Cascade Funding

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Cascade Funding, also known as Financial Support for Third Parties (FSTP), is a European Commission mechanism to distribute public funding in order to assist beneficiaries, such as start-ups, scale-ups, SME and/or mid-caps, in the uptake or development of digital innovation.[1]

This funding method aims at simplifying the administrative procedures, creating a light, SME-friendly application scheme, by allowing that some EU-funded projects may issue, in turn, open calls for further funding.[2] This scheme is based on the model of Erasmus students[3] and was first introduced by the European Commission in Horizon 2020, the Framework Programme for Research and Innovation (2014-2020).[4]

Some previous experiences under the 7th Framework Programme for Research and Innovation (FP7), such as Future Internet Public Private Partnership (FI-PPP[5][6]) and ICT Innovation for Manufacturing SMEs (I4MS[7]), had already piloted a similar model which is a good example of the structure and principles envisaged to be applied in the implementation scheme.

However, the procedure to provide financial support to third parties under Horizon 2020 is significantly different[8] than in those experiences, in which third parties became beneficiary of the project they were selected by and entered in a contract with the European Commission. Instead, third parties receiving cascade funding under Horizon 2020 have a contract with the consortium of the EU-funded project of which they become a third party.[9] This means that this consortium is liable towards the European Commission for the third parties to which it provide financial support and, hence, no legal and financial validation is necessary for these third parties, which makes quicker/easier for projects to have open calls in their projects.

These open calls[10] from EU-funded projects are usually competitive, have a European dimension and aims at:

  • selecting tech start-ups or scale-ups for acceleration or incubation purposes (usually equity free),
  • supporting pilots, demonstrations and/or experiments on a specific innovative technology or framework (usually with the participation of start-ups or SME), or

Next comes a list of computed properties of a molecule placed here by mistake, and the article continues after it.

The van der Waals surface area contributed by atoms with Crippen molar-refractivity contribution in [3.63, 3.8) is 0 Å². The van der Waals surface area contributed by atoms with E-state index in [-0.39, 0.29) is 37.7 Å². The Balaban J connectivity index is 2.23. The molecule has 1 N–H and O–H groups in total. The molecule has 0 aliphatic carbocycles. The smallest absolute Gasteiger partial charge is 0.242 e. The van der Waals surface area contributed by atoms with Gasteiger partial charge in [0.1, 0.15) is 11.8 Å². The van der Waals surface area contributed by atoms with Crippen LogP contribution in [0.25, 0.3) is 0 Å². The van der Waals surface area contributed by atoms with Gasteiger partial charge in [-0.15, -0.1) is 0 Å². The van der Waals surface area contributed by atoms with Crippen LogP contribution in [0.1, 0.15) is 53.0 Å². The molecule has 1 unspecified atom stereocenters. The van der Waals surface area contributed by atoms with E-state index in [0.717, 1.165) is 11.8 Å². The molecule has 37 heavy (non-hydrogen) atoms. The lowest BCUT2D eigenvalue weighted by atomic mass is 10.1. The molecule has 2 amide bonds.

• integrating more participants to the project to extend its scope or to address specific tasks.

Support offered by these open calls, usually consist in funding (typically in the range of €50,000 to €150,000[11]) but it may also be vouchers for support services or free access and support to use testing facilities.

Most of the open calls issued during this Horizon 2020 belong to one (or more) of the following domains: Future Internet and Next Generation Internet, Smartisation, Industry 4.0 (ICT for Industry), Internet of Things (IoT), Robotics, Big Data, Photonics, Innovation throughout value chains, and the nexus between creativity and technology.

Open calls in the field of smartization and industry are linked to the creation of a pan-european network of Digital Innovation Hubs under the European Union initiatives Smart Anything Everywhere (SAE) and ICT Innovation for Manufacturing SMEs (I4MS), which are both part of the Digitising European Industry strategy.[12]

Cascade funding is increasingly used throughout the "Information and Communication Technologies" priority in Horizon 2020 and contributes "to knowledge transfer and exploitation, take-up of technologies, and building and scaling ecosystems in these areas".[13] During the new Horizon Europe Framework Programme for Research and Innovation by the European Commission this mechanism has been extended mainly in Cluster 4 (inheriting ICT from Horizon 2020) but also in other clusters.

A number of companies have specialized in the management and participation as "grant managers" through these schemes. Examples are Sploro, F6S or Funding Box.

Open calls listings[edit]

There are different sources listing an updated source of open calls available online


  1. ^ "How To Raise up to 300,000€ in Equity Free Funding For Your SME or Startup With Cascade Funding Grants". Sploro - Disruptive Innovation. 12 May 2022.
  2. ^ "Open Competitive calls and calls for third parties". Participant Portal of the European Commission.
  3. ^ Sassen, Anne-Marie (16 December 2014). "FoF 9: ICT Innovation for Manufacturing SMEs (I4MS). p.5". Retrieved 5 February 2018.
  4. ^ "European Commission Decision C (2015)8621 of 4 December 2015: Part K of the General Annexes of the Work Programme for 2014-2015 for Horizon 2020"" (PDF). Participant Portal of the European Commission. 4 December 2015. Retrieved 6 August 2017.
  5. ^ Future Internet Public-Private Partnership (2015). FI-PPP From Research Programme to Innovation Ecosystem. Final Report of the Second Interim Evaluation. Luxembourg: Publications Office of the European Union. p. 20. ISBN 978-92-79-47687-7.
  6. ^ Smedlund, Anssi: “Engagement platforms in software ecosystems – Case Future Internet PPP”. Platform Value Now Conference 2017 in Espoo (Finland) on April, 28th, 2017.
  7. ^ Enhancing the digital transformation of the European manufacturing sector: The I4MS initiative ICT Innovation for Manufacturing SMEs” (Brochure). September, 2017. Page 4-7.
  8. ^ "FAQs on H2020 calls on Customised and Low-power Computing (ICT 4) and ICT in Factories of the Future (FoF 8 and FoF 9). p.8". 19 November 2014. Retrieved 5 September 2017.
  9. ^ Directorate-General for Communications Networks, Content and Technology, European Commission. "Guidance note on financial support to third parties under H2020". p.1
  10. ^ In this case, open means open to the public: any entity fulfilling each call's rules can apply
  11. ^ Commission, European. "FAQ - Research Participant Portal". Retrieved 2018-07-30.
  12. ^ "Digital Innovation Hubs projects: open calls for SMEs". Digital Single Market. Retrieved 2018-07-30.
  13. ^ "Cascading Grants in Horizon 2020 - ICT Proposers' Day 2017". Retrieved 2018-02-12.